Hello,

I apologize for any confusion.

It looks like there was an error in your sign up information. In this case you will need to create a new account.

In creating this new account, please verify that all of the information used is valid and correct.

Let me know if you have any other questions.

Best,
AAA

Lots of “regards” from people who are not empowered to help me. So, I created a new account, and that was automatically blocked too. When I complained a second time I got this gem:

Hello,

Thanks for reaching out. SendGrid leverages many different vetting techniques and as such we’ve determined that you’re not a good fit for our platform. Because of this, we will not be able to activate your account. Our system does not provide myself or other members of Support with details regarding decisions made in the sign-up process. As such we are not able to provide any more information to you.

I apologize for this inconvenience.

Best,
BBB

I don’t know if it is the Silicon Valleyism of my having “reached out” that irritated me so much, or the further supply of cheery wishes from someone who has no intention of helping. And I’m being told by this plonker, who knows nothing about my work, that he’s sure I am “not a good fit for our platform”. :angry: :rage:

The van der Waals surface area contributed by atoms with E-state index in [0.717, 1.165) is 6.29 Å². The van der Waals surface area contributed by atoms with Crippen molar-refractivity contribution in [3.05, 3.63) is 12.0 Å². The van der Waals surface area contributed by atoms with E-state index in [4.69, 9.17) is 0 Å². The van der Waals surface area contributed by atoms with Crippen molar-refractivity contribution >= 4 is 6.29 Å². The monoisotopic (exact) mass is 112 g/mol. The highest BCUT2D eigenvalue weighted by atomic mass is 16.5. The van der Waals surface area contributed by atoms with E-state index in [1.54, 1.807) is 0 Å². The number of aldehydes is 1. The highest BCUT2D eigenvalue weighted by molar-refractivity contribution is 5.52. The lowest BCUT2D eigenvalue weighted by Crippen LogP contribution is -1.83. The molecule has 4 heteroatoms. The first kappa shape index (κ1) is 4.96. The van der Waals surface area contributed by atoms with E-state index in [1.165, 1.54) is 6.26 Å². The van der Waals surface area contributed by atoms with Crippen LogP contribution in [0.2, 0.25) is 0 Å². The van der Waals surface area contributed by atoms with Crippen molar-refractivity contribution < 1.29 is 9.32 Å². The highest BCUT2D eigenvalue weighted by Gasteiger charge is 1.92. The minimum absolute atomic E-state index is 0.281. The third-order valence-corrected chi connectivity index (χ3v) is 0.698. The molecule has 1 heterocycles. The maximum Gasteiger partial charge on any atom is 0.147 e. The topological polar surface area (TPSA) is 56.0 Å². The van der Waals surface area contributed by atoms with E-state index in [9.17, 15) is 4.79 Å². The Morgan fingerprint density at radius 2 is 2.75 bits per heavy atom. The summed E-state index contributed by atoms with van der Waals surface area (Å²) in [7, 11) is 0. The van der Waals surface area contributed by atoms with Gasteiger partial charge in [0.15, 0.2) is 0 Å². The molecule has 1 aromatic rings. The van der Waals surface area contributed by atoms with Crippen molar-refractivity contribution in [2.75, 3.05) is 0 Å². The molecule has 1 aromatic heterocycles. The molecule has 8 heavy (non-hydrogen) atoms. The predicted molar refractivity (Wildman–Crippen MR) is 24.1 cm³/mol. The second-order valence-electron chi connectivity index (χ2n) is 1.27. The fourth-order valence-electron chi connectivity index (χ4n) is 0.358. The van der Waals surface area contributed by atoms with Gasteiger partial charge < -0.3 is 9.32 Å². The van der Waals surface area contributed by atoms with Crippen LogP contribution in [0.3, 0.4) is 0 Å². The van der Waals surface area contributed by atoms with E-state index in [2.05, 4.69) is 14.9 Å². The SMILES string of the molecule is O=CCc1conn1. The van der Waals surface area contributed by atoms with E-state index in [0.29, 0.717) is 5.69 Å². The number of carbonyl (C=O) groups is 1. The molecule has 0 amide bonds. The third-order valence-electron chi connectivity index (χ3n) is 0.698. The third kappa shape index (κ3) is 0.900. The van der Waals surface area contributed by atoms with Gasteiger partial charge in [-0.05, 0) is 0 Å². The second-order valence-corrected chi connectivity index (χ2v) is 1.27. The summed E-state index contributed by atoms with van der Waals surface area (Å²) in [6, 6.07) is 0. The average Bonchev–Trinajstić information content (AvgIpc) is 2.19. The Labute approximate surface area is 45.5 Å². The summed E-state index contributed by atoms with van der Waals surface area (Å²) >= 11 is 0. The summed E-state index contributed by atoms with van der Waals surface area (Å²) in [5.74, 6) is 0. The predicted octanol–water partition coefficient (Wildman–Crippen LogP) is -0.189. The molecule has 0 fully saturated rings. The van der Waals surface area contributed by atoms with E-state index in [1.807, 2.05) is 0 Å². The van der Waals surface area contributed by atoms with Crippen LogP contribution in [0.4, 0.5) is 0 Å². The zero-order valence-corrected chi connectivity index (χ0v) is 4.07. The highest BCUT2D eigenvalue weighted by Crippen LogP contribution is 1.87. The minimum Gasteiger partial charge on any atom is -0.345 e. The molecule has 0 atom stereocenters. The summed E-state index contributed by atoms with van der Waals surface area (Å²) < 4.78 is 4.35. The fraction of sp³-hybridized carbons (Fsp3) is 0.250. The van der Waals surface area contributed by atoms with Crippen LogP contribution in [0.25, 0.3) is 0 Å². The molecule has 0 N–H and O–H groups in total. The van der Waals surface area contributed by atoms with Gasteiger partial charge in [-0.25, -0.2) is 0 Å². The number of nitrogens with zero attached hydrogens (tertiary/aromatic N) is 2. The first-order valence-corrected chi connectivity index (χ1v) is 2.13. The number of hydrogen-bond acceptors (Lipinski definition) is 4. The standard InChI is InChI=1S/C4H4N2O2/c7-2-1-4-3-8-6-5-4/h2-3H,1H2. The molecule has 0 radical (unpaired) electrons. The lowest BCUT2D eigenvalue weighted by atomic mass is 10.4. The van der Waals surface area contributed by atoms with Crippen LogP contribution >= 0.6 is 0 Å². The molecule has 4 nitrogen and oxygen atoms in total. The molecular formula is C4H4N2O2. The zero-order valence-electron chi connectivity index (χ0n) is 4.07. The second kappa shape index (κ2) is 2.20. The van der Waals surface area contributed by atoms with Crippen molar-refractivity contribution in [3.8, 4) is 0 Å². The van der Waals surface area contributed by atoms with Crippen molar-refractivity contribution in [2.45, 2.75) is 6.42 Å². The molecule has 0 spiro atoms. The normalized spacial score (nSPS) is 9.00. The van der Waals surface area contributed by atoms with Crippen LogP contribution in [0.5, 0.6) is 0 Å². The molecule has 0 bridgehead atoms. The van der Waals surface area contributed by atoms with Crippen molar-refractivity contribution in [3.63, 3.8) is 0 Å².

OK, apologies for the rant. It makes me feel better, if nothing else. I am not sure if it is aimed at the general soullessness of corporations or the phenomena of modern customer support departments whose sole purpose is apparently to wind up customers.

So, AWS and SendGrid were worth a try as they both have good free tiers (ideal for the unfunded entrepreneur) but they look like they’re out for now. I can use SMTP from my VPS, but any suggestions as to other senders I can try? What are you using in your own projects?


(Greg Robson) #2

Coincidentally I had a YouTube suspension on my new screencasting channel account today - due to “violating spam or advertising terms”. I followed their process (telling them why I think they blocked me) and it was restored. I think the screencasts might have triggered a bot for having some mostly static video being attributed as spam! Would be nice to be told why they blocked me so I can avoid it happening again!

Anyway, your issue! (My rant is also over :wink: )

Personally I use SparkPost - 15,000 emails a month for free with a dev account with tiered pricing volumes. They got a lot of attention for transactional emails after Mandrill was consumed by MailChimp.